The last two amino acids on the diagram are broken into two parts: half feeds into the TCA cycle at fumerate (glucogenic), and the other half goes to acetoacetate (ketogenic). Phe is first hydroxylated using molecular oxygen and the cofactor tetrahydrobiopteran to give tyr. Tyrosine is thus only an essential aa if insufficient phe is present in the diet to synthesize it. Tyr is next transaminated followed by a couple of oxidations of the benzene ring using molecular oxygen and involving iron as a cofactor. These reactions open the ring, which is then hydrolyzed to give fumerate and acetoacetate.

The One-Carbon Pool

The one-carbon pool consists of a number of sources and sinks for single carbon transfers involved in biosynthesis. It involves the catabolism of two additional amino acids, met and gly, and the biosynthesis of ser and gly.

The one-carbon pool is used for :

The main sources of carbon for the pool are:

The major carriers of "activated" carbon in the pool are:

Tetrahydrofolate

Tetrahydrofolate is made from the vitamin folate by reducing the 5, 6, 7, and 8 positions of the pteridine ring with two sequential DH reactions using NADPH:

tetrahydrofolate structure diagram

Folate itself is composed of three components as shown on the figure.

Serine

Serine turns out to be one of the most metabolically active amino acids. It has a very high turn-over rate: it is a major source of carbons in the one-carbon pool, and it is used in the synthesis of glycine. One of the various pathways for serine synthesis from glucose is shown below:

Biosynthesis of serine from glucose

Serine can now be used to provide a methylene group to H4-folate. (Note that Serine hydoxymethyl transferase uses PLP to catalyze a C-C bond cleavage in this reaction.)

Serine hydoxymethyl transferase reaction

The glycine produced in the transferase reaction can now be used to provide a second methylene group via Glycine synthase. So how many of glucose's 6 carbons can be incorporated by this pathway? (Get two serines/glucose; one carbon + glycine from each serine, then a second carbon from glycine with the remaining carbon lost as carbon dioxide. Therefore 4/6 glucose carbons can go into the one-carbon pool.)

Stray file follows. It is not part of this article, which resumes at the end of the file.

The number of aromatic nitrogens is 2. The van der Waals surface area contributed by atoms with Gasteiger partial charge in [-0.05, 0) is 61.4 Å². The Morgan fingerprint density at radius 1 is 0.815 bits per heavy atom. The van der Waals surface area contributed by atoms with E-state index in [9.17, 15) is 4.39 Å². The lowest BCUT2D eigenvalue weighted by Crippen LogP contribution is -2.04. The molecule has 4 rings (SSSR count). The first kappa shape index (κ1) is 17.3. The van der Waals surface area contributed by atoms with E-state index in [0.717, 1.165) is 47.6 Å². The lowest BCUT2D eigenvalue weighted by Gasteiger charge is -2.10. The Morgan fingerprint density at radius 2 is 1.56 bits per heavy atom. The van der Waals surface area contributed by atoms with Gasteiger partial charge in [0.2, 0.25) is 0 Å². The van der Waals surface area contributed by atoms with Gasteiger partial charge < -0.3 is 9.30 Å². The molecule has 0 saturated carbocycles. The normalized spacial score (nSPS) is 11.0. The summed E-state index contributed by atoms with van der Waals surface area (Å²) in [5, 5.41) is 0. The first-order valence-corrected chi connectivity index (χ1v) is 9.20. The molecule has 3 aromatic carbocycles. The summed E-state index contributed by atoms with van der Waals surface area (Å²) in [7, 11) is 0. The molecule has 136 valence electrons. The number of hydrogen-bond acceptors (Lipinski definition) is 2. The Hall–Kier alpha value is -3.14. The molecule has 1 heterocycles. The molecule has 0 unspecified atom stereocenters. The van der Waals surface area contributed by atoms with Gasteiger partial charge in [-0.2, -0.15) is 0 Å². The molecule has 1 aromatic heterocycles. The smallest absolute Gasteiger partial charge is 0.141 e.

Tetrahydrofolate is the major carrier involved in single carbon transfers

As can be seen in the Main Folate Metabolic Pathways diagram, H4-folate can carry carbon in the various oxidation states required in a variety of metabolic reactions:

Methionine is the second major carrier

Methionine is essential for protein biosynthesis. It is also used as a source for carbons, and as a carrier for activated carbons in the one-carbon pool. In addition it serves as the source of Sulfur in cysteine biosynthesis. The latter three all involve methyl group transfers. The terminal methyl group on met is activated via reaction with ATP to give S-Adenosylmethionine, phosphate and pyrophosphate (= 2.5 ATP equiv. at a cost of 3 ATP's). This gives the high-energy sulphonium group:

S-Adenosylmethionine synthesis from menthionine

S-Adenosylmethionine can now donate its activated methyl group.

One-Carbon Uses

We've been looking at the sources and carriers for carbon in the one-carbon pool, we can now look at some main uses for these carbons.

S-Adenosylmethionine

S-Adenosylmethionine can donate its activated methyl group. For example creatine is synthesized as shown below, starting with glycine:

creatine synthesis

Note that arginine provides "most of a urea" just as it does in the Urea Cycle, but here it is transferred to glycine instead of to water. This is a fairly active synthesis since P-creatine spontaneously and irreversibly cyclizes to creatinine, which is then excreted as waste.

NEXT


 

Pathway iconPathway Diagrams

C438 HomeHome 'Kjeldahl' icon

Lecture NotesNotes 'DNA' icon

© R. A. Paselk 2010;

Last modified 1 May 2013